How Worried Should We Really Be About Antibiotic-Resistant Gonorrhea?

How Worried Should We Really Be About Antibiotic-Resistant Gonorrhea?

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On Friday, the World Health Organization (WHO) announced that the rise of antibiotic-resistant gonorrhea has made the sexually transmitted infection (STI) “much harder, and sometimes impossible, to treat.”

Considering that an estimated 78 million people get gonorrhea every year — in either their genitals, rectums or throats — their announcement might seem like a good reason to panic; after all, nobody wants an incurable super-gonorrhea inflaming our joints, making it painful to urinate and making us all go sterile.

But to better understand what’s happening, we contacted medical professionals and sexual health experts and took a closer look at the causes and possible solutions.

How is gonorrhea becoming more resistant?

If you feel like you’ve heard about antibiotic resistant forms of gonorrhea before, that’s probably because gonococcal, the microorganism that causes gonorrhea, constantly evolves and becomes resistant to different antibiotics, says Dr. Teodora Wi, Medical Officer of Human Reproduction at the WHO.

“The bacteria that cause gonorrhea are particularly smart. Every time we use a new class of antibiotics to treat the infection, the bacteria evolve to resist them,” Dr. Wi said.

Thus, every couple of years, the LGBT blogosphere catches wind of new type of antibiotic-resistant gonorrhea.

This video explains some of the biology behind antibiotic resistant gonorrhea:

Keep in mind, that this sort of evolution isn’t unique to gonorrhea. Ever since the invention of penicillin, all sorts of infectious agents have been adapting to survive new medications.

“Antibiotic activity and antibiotic resistance are like credit and debt,” says Kent Sepkowitz, a New York physician who writes about medicine. “You can’t have one without the other.”

For example, in the mid 1940s, doctors used to prescribe penicillin to cure gonorrhea. But by 1989, gonorrhea had adapted to a point where it took it dose of penicillin 100 times greater than what was needed in the 1940s just to cure it. Eventually, doctors stopped prescribing it altogether because it just stopped working.

All sorts of bacteria can quickly mutate in ways that make them immune to antibiotics. And they can then pass on that immunity to different kinds of bacteria, quickly building resistant strains that can easily get passed on to others.

Who’s to blame for antibiotic resistant gonorrhea?

Well, no one and everyone.

“People like to have sex,” Sepkowitz said, “and with each condom-free act, bacteria swarm from this body part to that again and again.”

“Simply put,” he continued, “the sheer velocity of people hooking up has overwhelmed our flimsy antibiotic defense.”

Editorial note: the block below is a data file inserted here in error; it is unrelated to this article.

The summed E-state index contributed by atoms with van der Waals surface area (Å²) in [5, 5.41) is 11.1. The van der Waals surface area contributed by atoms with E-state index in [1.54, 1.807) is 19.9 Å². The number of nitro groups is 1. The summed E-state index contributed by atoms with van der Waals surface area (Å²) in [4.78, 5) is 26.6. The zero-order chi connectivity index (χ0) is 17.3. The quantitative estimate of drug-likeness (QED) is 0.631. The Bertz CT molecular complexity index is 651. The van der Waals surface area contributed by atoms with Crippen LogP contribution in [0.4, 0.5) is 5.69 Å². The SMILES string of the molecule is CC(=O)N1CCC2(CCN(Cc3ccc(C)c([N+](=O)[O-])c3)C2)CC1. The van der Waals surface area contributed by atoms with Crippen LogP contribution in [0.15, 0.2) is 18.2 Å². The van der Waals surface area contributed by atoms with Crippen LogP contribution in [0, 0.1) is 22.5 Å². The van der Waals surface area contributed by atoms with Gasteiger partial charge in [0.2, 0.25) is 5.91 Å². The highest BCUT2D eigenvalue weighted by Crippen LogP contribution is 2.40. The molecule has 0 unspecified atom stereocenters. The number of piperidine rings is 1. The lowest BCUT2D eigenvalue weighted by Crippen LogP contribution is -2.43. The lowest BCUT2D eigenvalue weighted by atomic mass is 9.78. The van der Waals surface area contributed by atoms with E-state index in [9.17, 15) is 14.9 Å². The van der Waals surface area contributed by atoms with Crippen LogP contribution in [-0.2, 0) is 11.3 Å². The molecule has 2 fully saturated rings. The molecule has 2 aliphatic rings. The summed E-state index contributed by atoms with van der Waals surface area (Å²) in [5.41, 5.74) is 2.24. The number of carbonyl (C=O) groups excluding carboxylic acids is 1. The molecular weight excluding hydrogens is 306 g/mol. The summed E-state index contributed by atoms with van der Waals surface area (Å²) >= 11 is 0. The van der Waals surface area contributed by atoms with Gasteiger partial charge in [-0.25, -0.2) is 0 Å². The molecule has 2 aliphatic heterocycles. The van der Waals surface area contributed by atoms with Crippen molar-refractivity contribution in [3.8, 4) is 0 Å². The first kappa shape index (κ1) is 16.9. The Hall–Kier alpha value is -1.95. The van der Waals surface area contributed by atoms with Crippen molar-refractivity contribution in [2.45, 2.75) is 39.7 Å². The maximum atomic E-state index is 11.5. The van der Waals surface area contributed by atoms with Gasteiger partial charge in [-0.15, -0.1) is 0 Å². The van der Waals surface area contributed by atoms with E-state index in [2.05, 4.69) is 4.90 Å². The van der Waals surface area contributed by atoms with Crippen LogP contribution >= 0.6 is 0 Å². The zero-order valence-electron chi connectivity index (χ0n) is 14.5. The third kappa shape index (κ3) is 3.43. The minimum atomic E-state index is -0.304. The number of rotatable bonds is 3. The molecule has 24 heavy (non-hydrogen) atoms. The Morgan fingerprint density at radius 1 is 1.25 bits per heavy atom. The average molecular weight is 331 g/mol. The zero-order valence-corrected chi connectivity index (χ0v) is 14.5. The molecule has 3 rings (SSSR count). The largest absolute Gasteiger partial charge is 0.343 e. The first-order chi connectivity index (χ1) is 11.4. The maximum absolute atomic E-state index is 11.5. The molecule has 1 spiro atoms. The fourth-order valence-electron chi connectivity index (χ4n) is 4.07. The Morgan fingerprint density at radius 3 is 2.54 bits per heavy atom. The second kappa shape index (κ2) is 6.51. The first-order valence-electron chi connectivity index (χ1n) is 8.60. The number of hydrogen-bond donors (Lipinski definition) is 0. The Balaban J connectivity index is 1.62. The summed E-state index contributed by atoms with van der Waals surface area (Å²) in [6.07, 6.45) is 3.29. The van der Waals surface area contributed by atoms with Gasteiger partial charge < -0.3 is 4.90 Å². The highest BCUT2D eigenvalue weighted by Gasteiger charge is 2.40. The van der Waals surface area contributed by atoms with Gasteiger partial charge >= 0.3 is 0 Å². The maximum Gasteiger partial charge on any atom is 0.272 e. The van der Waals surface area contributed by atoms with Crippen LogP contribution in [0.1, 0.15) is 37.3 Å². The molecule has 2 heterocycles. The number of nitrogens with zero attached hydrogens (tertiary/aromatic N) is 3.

But while condoms, abstinence and a reduction in sexual partners can reduce gonorrhea transmissions, Sepkowitz discourages people from thinking that condomless sex is to blame.

“Our insistence that we are the ones driving this enormous complex over the cliff disregards the basic facts (of bacteria’s adaptability),” he says.

Furthermore, not everywhere in the world has sexual health public awareness campaigns or trained health workers to help inform others on how to prevent or treat gonorrhea. Many parts of the world also have a stigma against STIs that creates barriers to people getting tested and seeking treatment.

The WHO also says, “There are no affordable, rapid, point-of-care diagnostic tests for gonorrhea. Many people who are infected with gonorrhea do not have any symptoms, so they go undiagnosed and untreated.”

Complicating matters, sometimes untrained doctors will assume that anyone experiencing painful urination or genital discharge has gonorrhea and will prescribe antibiotics, even when the patients actually have a different kind of infection.

When that happens, the other bacteria in the body can develop an antibiotic resistance and pass on the resistance to gonorrhea if a person ends up contracting it later on.

What role do pharmaceutical companies play?

A big one. In short, pharmaceutical companies aren’t developing new antibiotics to treat these antibiotic resistant strains of gonorrhea.

The WHO says that the research and development pipeline for gonorrhea is “relatively empty, with only three new candidate drugs in various stages of clinical development” — solithromycin, zoliflodacin and gepotidacin.

“The development of new antibiotics is not very attractive for commercial pharmaceutical companies,” the WHO says. That is, there’s not much money in it.

But if the antibiotic-resistant strains continue to proliferate, that may create a financial motive for drug companies to create more treatment options.

The only hope of ultimately beating gonorrhea would be a rapid detection tool and a vaccine, says the WHO’s antimicrobial expert Marc Sprenger.

In the meanwhile, it remains important to get tested and treated for gonorrhea and other STIs at least every three to six months.

Dr. Pamina Gorbach, a professor in the Department of Epidemiology at UCLA’s Fielding School of Public Health explains:

“It is best for men to get regularly tested for STIs because about half of those who get gonorrhea will not experience symptoms. If they test positive they should finish their course of antibiotics fully, and tell their sexual partners to also get tested and treated so they don’t just reinfect each other.”

Finishing the full course of antibiotics ensures the destruction of all gonorrhea bacteria in the body, reducing the likelihood that one will gain immunity and become a resistant strain.



Featured image by jarun011 via iStock

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